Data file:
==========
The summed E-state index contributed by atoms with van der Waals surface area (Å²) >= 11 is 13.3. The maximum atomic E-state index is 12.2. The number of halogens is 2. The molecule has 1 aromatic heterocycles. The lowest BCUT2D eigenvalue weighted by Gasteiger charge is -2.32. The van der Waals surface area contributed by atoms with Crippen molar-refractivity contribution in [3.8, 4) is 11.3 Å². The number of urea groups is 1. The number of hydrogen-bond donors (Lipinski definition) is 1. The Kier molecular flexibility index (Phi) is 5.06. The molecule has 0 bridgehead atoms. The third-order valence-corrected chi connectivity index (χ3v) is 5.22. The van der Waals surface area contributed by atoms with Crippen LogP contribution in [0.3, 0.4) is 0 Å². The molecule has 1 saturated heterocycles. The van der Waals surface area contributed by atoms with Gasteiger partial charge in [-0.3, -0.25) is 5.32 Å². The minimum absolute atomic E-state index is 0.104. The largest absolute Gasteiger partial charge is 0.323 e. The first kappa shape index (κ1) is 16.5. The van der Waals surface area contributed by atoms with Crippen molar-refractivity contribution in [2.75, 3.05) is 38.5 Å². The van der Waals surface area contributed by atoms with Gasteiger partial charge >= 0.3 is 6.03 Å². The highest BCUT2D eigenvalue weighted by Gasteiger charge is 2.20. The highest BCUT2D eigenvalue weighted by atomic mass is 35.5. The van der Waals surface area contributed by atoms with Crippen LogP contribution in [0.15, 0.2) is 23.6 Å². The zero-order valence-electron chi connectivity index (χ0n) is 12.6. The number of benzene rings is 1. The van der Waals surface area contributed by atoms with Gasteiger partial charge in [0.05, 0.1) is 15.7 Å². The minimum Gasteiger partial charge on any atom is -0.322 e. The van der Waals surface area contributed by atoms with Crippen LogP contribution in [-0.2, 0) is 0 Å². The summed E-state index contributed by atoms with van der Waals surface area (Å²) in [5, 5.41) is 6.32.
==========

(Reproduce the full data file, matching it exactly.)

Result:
The summed E-state index contributed by atoms with van der Waals surface area (Å²) >= 11 is 13.3. The maximum atomic E-state index is 12.2. The number of halogens is 2. The molecule has 1 aromatic heterocycles. The lowest BCUT2D eigenvalue weighted by Gasteiger charge is -2.32. The van der Waals surface area contributed by atoms with Crippen molar-refractivity contribution in [3.8, 4) is 11.3 Å². The number of urea groups is 1. The number of hydrogen-bond donors (Lipinski definition) is 1. The Kier molecular flexibility index (Phi) is 5.06. The molecule has 0 bridgehead atoms. The third-order valence-corrected chi connectivity index (χ3v) is 5.22. The van der Waals surface area contributed by atoms with Crippen LogP contribution in [0.3, 0.4) is 0 Å². The molecule has 1 saturated heterocycles. The van der Waals surface area contributed by atoms with Gasteiger partial charge in [-0.3, -0.25) is 5.32 Å². The minimum absolute atomic E-state index is 0.104. The largest absolute Gasteiger partial charge is 0.323 e. The first kappa shape index (κ1) is 16.5. The van der Waals surface area contributed by atoms with Crippen molar-refractivity contribution in [2.75, 3.05) is 38.5 Å². The van der Waals surface area contributed by atoms with Gasteiger partial charge >= 0.3 is 6.03 Å². The highest BCUT2D eigenvalue weighted by Gasteiger charge is 2.20. The highest BCUT2D eigenvalue weighted by atomic mass is 35.5. The van der Waals surface area contributed by atoms with Crippen LogP contribution in [0.15, 0.2) is 23.6 Å². The zero-order valence-electron chi connectivity index (χ0n) is 12.6. The number of benzene rings is 1. The van der Waals surface area contributed by atoms with Gasteiger partial charge in [0.05, 0.1) is 15.7 Å². The minimum Gasteiger partial charge on any atom is -0.322 e. The van der Waals surface area contributed by atoms with Crippen LogP contribution in [-0.2, 0) is 0 Å². The summed E-state index contributed by atoms with van der Waals surface area (Å²) in [5, 5.41) is 6.32.